Hi Lars! Thank you for taking the time to share some of your thoughts around decision theory and legal disputes.
Thank you for reaching out! Thanks also for your risk assessment tool and for the always fruitful discussions regarding decision theory.
You’re a partner at the law firm Bjørnsen, specialists in construction contracts, offshore projects, and managing the legal disputes that sometimes arise from such projects. At Bjørnsen you’ve had an interest in decision analysis and litigation risk assessments for some time. Tell us a little bit about that!
That’s right, our concept and everyday aim is to serve our customers as a specialist firm, handling counselling and disputes for our clients who are mainly in the construction industry, working with on- and offshore projects and real estate (developers and property builders).
Our typical clients require efficient risk handling within complicated construction and industrial contracts etc. At the same time, they rely on strong and trustworthy business relations and therefore have to deal with somewhat complicated risk analysis in a highly structured and professional manner.
In our experience, tools for handling and communicating such risk analysis are helping us give clear guidance and recommendations when involved in our clients’ cases.
Using Eperoto’s tool, and decision theory in general, means that you and your colleagues need to provide probability assessments. Many disputes contain uncertainties. It is impossible for you as a lawyer to truly know – for example – what impact the opposing parties’ expert witness will have on the court or tribunal. Are you comfortable, despite this, in making assessments around the potential outcome of a case?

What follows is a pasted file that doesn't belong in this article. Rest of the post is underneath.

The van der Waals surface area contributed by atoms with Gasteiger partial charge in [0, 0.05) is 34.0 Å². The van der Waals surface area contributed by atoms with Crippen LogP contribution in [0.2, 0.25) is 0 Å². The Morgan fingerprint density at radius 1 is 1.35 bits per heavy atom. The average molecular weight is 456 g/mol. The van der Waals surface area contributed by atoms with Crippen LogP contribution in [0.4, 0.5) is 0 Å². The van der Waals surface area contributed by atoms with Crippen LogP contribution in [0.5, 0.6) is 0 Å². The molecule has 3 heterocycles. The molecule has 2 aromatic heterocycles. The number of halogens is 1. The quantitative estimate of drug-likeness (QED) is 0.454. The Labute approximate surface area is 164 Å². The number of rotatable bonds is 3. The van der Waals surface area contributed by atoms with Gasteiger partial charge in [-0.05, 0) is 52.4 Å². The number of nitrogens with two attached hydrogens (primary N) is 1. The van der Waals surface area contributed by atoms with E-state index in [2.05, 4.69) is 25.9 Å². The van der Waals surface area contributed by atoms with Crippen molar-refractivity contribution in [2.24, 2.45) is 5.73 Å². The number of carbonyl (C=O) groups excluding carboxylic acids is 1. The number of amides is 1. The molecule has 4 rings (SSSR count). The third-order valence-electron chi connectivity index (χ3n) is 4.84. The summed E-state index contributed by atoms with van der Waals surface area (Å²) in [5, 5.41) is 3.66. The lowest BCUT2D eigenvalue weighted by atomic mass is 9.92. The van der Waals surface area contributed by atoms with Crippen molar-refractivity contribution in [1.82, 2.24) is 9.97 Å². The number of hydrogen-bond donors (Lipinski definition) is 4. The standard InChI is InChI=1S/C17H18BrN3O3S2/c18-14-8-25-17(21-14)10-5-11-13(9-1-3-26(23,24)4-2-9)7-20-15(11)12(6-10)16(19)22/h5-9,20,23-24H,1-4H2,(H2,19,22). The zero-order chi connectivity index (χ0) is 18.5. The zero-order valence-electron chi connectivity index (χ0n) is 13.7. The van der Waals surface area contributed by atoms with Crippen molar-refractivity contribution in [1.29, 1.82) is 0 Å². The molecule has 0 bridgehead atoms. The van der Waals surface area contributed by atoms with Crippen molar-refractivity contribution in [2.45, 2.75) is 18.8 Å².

We always have to evaluate our clients’ cases with the potential «unknowns» as a factor. We always look to have a transparent discussion about this with our client, so that we have a common understanding regarding the risk assessment «tolerance». Sometimes this can be handled in regard to numbers, an example could be that we state a 60/40 percent winning chance but with a +-10 percent tolerance of uncertainty. »
Decision theory includes some concepts that are both simple, but at the same time a bit abstract. One such term is the “expected value” or the “average value” of a case, which is often related to a potential settlement value. How does decision theory and these type of quantitative risk assessments resonate with the actual the stakeholders of the dispute, with your clients?
When communicating with our typical clients, they often relate better to the evaluation of the case when we bring actual numbers into it, as the clients’ CFO, or similar, often join in when we have these discussions. By performing such an analysis, we therefore get a wider common understanding of what a proper settlement value may be at the time, rather than concluding solely based on more or less discretionary case arguments.
Lawyers are sometimes reluctant to discuss probabilities using numbers. It’s not uncommon to hear that this is because clients get overly attached to such assessments. What are your thoughts around this?
Bringing in numbers can be more relatable, but we still emphasise that there is almost never a «clean» or certain conclusion within our recommendations and/or evaluations. Therefore, we highlight that the numbers should be interpreted more as a better means of communication rather than the sole means on which to base a legal decision. We still handle the legal crafting ourselves. We also carefully think through when the best time is to present the numbers to our clients.
Final question: Will a good lawyer win all his or her cases?
I believe you cannot solely answer this in terms of winning or not. It all comes down to creating or bringing clarity to the parties on what their legal positions are – and based on this bring about the best possible solutions for our clients. On that note – where there is a better overview and clarity of the dispute, then the better lawyer will more often recommend pursuing matters where the possibilities for a win are high, and vice versa, with the decisions based on what risk exposure that is present in the cases. In this process it’s good to have the Eperoto tool. »
Thank you for sharing your thoughts, Lars!
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